For the second time since he took office a year ago, Burlington’s chief of police has raised the alarm about the strain that recruitment and retention has placed on the city’s police force.
Last year, Brian Long kicked off his tenure as the city’s police chief by convincing Burlington’s city council to raise officer pay in the hope that the extra compensation would ease a severe staffing crunch within his agency.
Now, roughly a year into his term, Long has acknowledged that staffing remains a preeminent problem in spite of the increased remuneration that his subordinates get.
During a city council work session on Monday, Long informed the city’s elected leaders that defections from his department continue to outpace the agency’s new hires by a margin of two to one. He added that, in the past three months alone, the department has logged 11 departures – including two who have gone into retirement.
“So, with every quarter or every six months that passes,” he told the council, “we’re not winning the war.”
[Story continues below special subscription offers.]
So can have unlimited access to all economic development stories and archives at alamancenews.com, subscribe today. Plus, if you live in Alamance County, the price includes a print edition by mail each week, as well:
In the midst of this bloodletting, Long said that his agency has increasingly struggled to provide the level of service which area residents have come to expect from the city’s police force.
The police chief observed that, as a general rule, he needs a “bare minimum” of 56 fully-trained officers to answer critical emergency calls which are relayed to the department. He acknowledged that the pool from which he can draw these 56 officers has shrunk form 95 in 2019 to just 78 in 2022.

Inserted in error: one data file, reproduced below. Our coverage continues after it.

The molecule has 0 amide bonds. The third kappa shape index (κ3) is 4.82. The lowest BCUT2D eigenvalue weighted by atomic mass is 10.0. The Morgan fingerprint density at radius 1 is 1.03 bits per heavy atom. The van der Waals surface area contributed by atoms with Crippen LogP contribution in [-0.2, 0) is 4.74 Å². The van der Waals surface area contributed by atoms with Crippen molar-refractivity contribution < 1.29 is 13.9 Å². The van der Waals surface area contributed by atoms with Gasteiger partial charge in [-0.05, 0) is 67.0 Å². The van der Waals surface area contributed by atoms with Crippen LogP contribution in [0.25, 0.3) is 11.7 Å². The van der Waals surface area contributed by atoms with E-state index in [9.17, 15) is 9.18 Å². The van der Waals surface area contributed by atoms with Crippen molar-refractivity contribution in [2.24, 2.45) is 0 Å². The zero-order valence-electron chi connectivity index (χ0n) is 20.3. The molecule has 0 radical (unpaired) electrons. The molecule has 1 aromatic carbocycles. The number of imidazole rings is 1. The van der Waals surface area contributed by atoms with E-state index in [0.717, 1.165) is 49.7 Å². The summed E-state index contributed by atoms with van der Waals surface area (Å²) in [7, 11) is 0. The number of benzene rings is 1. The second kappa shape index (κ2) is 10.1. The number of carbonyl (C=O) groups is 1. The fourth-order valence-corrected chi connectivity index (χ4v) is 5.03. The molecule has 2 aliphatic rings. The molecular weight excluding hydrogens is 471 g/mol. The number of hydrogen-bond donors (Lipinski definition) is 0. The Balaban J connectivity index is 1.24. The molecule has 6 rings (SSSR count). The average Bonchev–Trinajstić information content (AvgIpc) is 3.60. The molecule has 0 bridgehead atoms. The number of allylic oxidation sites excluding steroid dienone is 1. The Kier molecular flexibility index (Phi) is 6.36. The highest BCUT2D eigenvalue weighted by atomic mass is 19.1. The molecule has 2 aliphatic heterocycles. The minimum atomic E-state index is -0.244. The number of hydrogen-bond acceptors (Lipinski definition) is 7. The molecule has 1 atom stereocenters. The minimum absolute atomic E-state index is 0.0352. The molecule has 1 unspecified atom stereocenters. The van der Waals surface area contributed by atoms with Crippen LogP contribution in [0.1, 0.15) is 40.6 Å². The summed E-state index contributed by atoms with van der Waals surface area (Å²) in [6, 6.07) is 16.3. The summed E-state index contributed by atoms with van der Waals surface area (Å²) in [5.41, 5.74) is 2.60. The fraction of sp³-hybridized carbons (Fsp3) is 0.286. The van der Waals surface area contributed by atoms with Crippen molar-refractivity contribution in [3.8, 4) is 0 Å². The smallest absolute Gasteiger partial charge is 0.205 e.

Long added that the patrol division’s depleted ranks have increasingly forced him to divert manpower from other areas of service. He noted that, in recent months, he has reassigned 8 of the 18 officers in his investigative division and 2 of the 5 that his department has loaned to the Alamance Narcotics Enforcement Team (ANET), a countywide taskforce devoted to drug interdiction.
Long predicted that, by the end of 2022, he’ll have to pull another investigator and another member of ANET to ensure that the patrol division has an adequate complement of officers. He also anticipated the reallocation of one of the city’s six school resource officers as well as one of his two specialized training officers.
“These are realities right now,” he said. “Nobody has made cognizant decisions to stop doing police work. But the realities are that when you have fewer officers, you have fewer opportunities for things like DWI interdiction.”
In spite of these dismal conditions, Long said that he still has a rather ambitious goal for his agency’s staffing. He admitted that he would ultimately like to “flip” his current ratio of defectors to newcomers so that his department welcomes 24 new recruits for every 12 who depart.
“Somehow someway we’ve got to create an opportunity to do this” he added, “and I think we can do that together.”
Long went on to inform the council that he hopes to reverse the department’s ongoing slide by offering “creative benefits” that give officers “greater flexibility” and “a healthy work/life balance.” He added that he believes he can pay for these benefits using the lapsed salaries that are already in his departmental budget.
But even with these changes, Long said that it would still take his agency 4 1/2 years to successfully complete the “flip” as he described.
In response to the police chief’s report, councilman Ronnie Wall suggested that Long present some more details about his “creative benefits” at the council’s regularly-scheduled meeting on October 18.
“What we need to do is improve,” he went on to stress.